When most people hear the term ‘ergonomics’ they often nod their heads and agree it’s good for you – but are not exactly sure what the term means or how it applies to anything other than their office chair. The science of ergonomics, however, can have an enormous impact upon the functionality and comfort within a home and is essentially the study of how people best interact with their environments. In particular, ergonomics focuses on how to avoid risk or injury and when it comes to bathrooms – where comfort and safety is paramount – should be one of the governing principles of design.
So, if you are dreaming of your ideal bathroom, take a minute to consider how best to establish your environment with ergonomics in mind.
Check the Height
If you have ever seen a young child stand on tip toes to wash their hands or had to stoop slightly when washing your hands, you will appreciate how the height of vanities and sinks can greatly affect the comfort of your experience. If they are too high you feel cramped and uncomfortable, but if too low, you straight away begin to feel it in your lower back and knees. If you have two bathrooms, differing sink and vanity heights in each bathroom might be a great compromise, while if you only have one bathroom you may wish to consider assessing how tall each family member is to find the right height. And while the best height will always be a matter for each household to establish, the standard height for sinks and vanities is anywhere between 80-100cms.
Plan the Right Distance Between Fixtures
When people inspect a bathroom they often look at how open and how easy it is to move throughout the space. Cramped bathrooms can not only be unenjoyable to use but can have a significant impact on the resale value of a house – especially considering how difficult and costly installed baths, showers, sinks and toilets are to move. From an ergonomic point of view, a toilet placed too close to a bathtub or sink will impact the user and can make access hard for people with disabilities or of a certain age. The Building Code of Australia does advise minimum distances between and in front of bathroom installations, however, these guidelines should be seen as the absolute minimum you should plan for.
Similarly, the placement of shower and bath taps needs to be carefully considered so that you can step into both without the risk of injury or having to stretch when turning them on or off. Likewise, taps must be positioned correctly in sinks to avoid splashback or knocking yourself when performing bathing functions. While in showers, taps need to be positioned away from the shower stream so that you don’t get wet as you adjust your hot and cold options or turn them on in the first place – adults trying to bathe children will keenly remember many wet shirts and sleeves!
Read more: Design Series – baths and bathroom fixtures
Swap Deep Cupboards for Drawers
If you hop out of the shower or bath wringing wet to grab something, the last thing you want to do is spend time looking for things in cupboards and cabinets while knocking over countless cosmetics and toiletries in the process. Often, sliding draws are a much better solution as they allow you to quickly see everything you have stored without the need for rummaging. From an aesthetic point of view too, draws allow clean lines to be kept and a general sense of order to be brought to your bathroom – the trick of course is having a variety of depths and sizes so that there is a place for everything and everything in its place.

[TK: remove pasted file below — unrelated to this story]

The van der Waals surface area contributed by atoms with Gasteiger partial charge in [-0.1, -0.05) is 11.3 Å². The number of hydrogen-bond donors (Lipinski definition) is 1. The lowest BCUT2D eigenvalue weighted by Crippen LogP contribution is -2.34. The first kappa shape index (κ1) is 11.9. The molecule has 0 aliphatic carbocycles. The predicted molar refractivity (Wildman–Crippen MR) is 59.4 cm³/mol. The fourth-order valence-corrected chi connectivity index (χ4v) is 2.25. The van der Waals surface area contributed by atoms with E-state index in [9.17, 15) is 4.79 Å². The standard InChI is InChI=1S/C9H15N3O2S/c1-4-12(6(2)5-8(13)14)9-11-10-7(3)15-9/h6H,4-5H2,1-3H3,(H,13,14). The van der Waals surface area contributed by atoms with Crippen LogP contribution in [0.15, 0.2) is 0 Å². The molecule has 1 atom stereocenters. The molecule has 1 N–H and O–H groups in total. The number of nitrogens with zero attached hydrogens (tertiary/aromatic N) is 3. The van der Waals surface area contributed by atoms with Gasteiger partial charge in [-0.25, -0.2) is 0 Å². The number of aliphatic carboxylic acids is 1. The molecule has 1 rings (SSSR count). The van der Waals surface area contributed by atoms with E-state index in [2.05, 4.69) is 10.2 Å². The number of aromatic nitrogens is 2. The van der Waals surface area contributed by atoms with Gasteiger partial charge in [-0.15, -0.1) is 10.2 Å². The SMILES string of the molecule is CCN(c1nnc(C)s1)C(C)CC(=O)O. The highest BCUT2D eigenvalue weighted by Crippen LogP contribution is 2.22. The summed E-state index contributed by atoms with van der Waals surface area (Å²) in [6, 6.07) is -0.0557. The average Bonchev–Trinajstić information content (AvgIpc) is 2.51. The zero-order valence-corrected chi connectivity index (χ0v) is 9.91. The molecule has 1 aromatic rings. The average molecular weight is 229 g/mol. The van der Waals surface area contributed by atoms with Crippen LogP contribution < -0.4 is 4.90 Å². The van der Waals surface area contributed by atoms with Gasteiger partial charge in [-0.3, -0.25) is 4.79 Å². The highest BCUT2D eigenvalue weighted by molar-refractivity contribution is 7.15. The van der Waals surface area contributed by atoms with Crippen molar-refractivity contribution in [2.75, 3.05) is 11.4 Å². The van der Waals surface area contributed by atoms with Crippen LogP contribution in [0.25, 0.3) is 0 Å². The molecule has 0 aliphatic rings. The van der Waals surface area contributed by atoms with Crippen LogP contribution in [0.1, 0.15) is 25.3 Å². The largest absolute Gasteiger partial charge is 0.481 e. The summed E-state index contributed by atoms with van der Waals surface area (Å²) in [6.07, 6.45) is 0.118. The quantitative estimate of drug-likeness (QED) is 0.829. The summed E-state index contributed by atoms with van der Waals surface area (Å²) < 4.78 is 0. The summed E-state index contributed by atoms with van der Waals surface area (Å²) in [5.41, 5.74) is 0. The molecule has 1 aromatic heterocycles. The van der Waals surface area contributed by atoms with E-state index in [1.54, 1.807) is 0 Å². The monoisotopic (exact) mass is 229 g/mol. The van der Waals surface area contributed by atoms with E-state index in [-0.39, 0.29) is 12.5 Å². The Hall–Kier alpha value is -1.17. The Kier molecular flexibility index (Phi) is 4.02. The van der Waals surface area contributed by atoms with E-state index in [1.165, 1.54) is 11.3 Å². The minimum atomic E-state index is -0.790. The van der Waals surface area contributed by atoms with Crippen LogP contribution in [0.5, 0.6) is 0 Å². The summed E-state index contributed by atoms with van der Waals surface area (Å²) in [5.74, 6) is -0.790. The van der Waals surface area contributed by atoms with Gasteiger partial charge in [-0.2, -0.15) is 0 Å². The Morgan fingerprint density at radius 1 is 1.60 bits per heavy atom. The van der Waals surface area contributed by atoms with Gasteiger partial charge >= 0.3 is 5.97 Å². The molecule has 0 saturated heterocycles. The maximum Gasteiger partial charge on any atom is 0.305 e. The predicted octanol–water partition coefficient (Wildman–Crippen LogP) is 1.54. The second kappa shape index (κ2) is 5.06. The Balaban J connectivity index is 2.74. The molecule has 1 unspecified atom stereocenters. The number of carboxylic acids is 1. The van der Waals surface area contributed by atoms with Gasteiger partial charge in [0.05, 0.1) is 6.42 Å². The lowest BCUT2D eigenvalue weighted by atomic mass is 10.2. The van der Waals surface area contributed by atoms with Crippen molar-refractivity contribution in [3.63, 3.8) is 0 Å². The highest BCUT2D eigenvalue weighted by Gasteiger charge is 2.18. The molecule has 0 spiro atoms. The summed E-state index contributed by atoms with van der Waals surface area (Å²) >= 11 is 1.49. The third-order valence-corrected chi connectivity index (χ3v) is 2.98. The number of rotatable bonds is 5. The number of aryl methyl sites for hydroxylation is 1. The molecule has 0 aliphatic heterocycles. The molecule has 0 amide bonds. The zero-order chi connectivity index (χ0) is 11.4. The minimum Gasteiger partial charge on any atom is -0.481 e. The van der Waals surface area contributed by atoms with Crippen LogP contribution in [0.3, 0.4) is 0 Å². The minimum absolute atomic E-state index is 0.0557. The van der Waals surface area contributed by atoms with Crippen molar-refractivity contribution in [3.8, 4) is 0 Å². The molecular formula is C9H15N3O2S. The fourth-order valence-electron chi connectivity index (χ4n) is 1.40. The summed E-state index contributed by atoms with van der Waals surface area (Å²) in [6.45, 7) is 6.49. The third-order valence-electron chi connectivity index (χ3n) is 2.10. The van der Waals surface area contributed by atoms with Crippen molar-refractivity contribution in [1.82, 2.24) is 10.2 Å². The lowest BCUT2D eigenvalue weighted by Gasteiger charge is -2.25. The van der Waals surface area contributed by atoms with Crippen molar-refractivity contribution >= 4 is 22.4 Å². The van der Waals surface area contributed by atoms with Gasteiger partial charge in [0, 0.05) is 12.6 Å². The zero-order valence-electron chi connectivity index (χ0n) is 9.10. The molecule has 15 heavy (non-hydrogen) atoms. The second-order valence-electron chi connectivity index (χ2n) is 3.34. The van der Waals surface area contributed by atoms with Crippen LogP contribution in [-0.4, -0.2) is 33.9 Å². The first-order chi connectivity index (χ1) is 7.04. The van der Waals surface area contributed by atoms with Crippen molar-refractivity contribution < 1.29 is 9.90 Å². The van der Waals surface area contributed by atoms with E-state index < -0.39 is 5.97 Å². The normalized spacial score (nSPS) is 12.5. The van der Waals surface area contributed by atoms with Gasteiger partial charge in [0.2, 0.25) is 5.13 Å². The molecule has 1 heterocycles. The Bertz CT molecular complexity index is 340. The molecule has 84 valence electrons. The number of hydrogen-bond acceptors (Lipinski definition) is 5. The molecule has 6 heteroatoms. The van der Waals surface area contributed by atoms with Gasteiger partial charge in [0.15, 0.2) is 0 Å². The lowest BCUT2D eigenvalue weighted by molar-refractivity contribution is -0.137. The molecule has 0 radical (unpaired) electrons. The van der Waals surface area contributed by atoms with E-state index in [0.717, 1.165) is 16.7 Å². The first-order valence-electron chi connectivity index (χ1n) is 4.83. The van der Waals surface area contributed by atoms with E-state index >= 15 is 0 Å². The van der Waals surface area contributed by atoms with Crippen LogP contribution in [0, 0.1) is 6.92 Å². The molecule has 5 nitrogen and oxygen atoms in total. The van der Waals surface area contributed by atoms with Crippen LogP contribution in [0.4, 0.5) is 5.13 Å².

Consider the Lighting
Task lighting for concentrated activities, such as shaving and make-up application, and ambient lighting for mood are both required in bathrooms and can differ greatly in how much light output they produce. From a functional perspective task lighting will need to produce up to three times the output of general lighting and will often need to be adjusted for optimum usage at different times. Ambient lighting can offer the same flexibility in variance (who doesn’t love a dimmer switch!) but will never require the same output and energy as the task lighting. Lighting that generates heat can also be strategically used in areas that we dry ourselves, and can be a small blessing on cold winter mornings or frosty evenings. From a health and safety perspective, how far lights and switches are from water sources must also be carefully considered.
Design With Cleaning in Mind
If you’ve ever had mould and hard to reach places that gather dust or moisture in your bathroom, you will appreciate how good design and planning can save you endless hours of scrubbing and cleaning. To keep bathrooms hygienically clean, all areas must be able to be cleaned easily and have the ability to dry effectively – so much so that wall hung vanities, cabinets, sinks and toilets are becoming increasingly popular for the clearance they give you underneath. Similarly, the shape and size of toilets has had a vast improvement; many one-piece units will not allow dust to collect or germs to breed in nooks and crannies. In environments such as these, with moisture and humidity at extremes, exhaust fans and ventilation are also hugely important and can be used to improve air quality. The location and strength of each unit, however, is critical importance to performance.
Whether you desire a spa-style sanctuary, sleek minimalism or a bathroom from yesteryear, planning is the first step in making your dreams turn into reality. We’d love to chat about your bathroom design ideas, so please feel free to contact us on 03 9316 6000 or email@example.com to talk to a member of our expert design team.